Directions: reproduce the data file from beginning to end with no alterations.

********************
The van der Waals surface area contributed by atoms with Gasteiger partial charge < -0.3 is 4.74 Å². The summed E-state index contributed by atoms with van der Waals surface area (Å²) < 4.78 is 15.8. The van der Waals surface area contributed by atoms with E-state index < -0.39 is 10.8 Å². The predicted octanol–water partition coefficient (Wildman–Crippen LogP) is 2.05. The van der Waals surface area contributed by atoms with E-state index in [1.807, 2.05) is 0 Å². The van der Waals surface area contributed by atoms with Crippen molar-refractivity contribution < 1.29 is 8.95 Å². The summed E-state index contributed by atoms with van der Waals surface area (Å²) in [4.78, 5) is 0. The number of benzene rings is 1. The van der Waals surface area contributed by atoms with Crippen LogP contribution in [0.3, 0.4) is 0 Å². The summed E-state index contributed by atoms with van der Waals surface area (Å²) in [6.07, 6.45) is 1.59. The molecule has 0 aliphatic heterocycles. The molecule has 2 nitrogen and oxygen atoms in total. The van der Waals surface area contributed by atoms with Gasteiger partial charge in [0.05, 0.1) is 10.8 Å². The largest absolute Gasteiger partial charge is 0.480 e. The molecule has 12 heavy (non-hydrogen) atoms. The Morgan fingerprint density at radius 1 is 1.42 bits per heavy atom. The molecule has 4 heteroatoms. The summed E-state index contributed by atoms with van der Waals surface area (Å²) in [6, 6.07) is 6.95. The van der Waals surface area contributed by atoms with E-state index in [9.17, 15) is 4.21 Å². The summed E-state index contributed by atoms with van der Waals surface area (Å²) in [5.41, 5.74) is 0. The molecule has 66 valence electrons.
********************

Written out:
The van der Waals surface area contributed by atoms with Gasteiger partial charge < -0.3 is 4.74 Å². The summed E-state index contributed by atoms with van der Waals surface area (Å²) < 4.78 is 15.8. The van der Waals surface area contributed by atoms with E-state index < -0.39 is 10.8 Å². The predicted octanol–water partition coefficient (Wildman–Crippen LogP) is 2.05. The van der Waals surface area contributed by atoms with E-state index in [1.807, 2.05) is 0 Å². The van der Waals surface area contributed by atoms with Crippen molar-refractivity contribution < 1.29 is 8.95 Å². The summed E-state index contributed by atoms with van der Waals surface area (Å²) in [4.78, 5) is 0. The number of benzene rings is 1. The van der Waals surface area contributed by atoms with Crippen LogP contribution in [0.3, 0.4) is 0 Å². The summed E-state index contributed by atoms with van der Waals surface area (Å²) in [6.07, 6.45) is 1.59. The molecule has 0 aliphatic heterocycles. The molecule has 2 nitrogen and oxygen atoms in total. The van der Waals surface area contributed by atoms with Gasteiger partial charge in [0.05, 0.1) is 10.8 Å². The largest absolute Gasteiger partial charge is 0.480 e. The molecule has 12 heavy (non-hydrogen) atoms. The Morgan fingerprint density at radius 1 is 1.42 bits per heavy atom. The molecule has 4 heteroatoms. The summed E-state index contributed by atoms with van der Waals surface area (Å²) in [6, 6.07) is 6.95. The van der Waals surface area contributed by atoms with E-state index in [9.17, 15) is 4.21 Å². The summed E-state index contributed by atoms with van der Waals surface area (Å²) in [5.41, 5.74) is 0. The molecule has 66 valence electrons.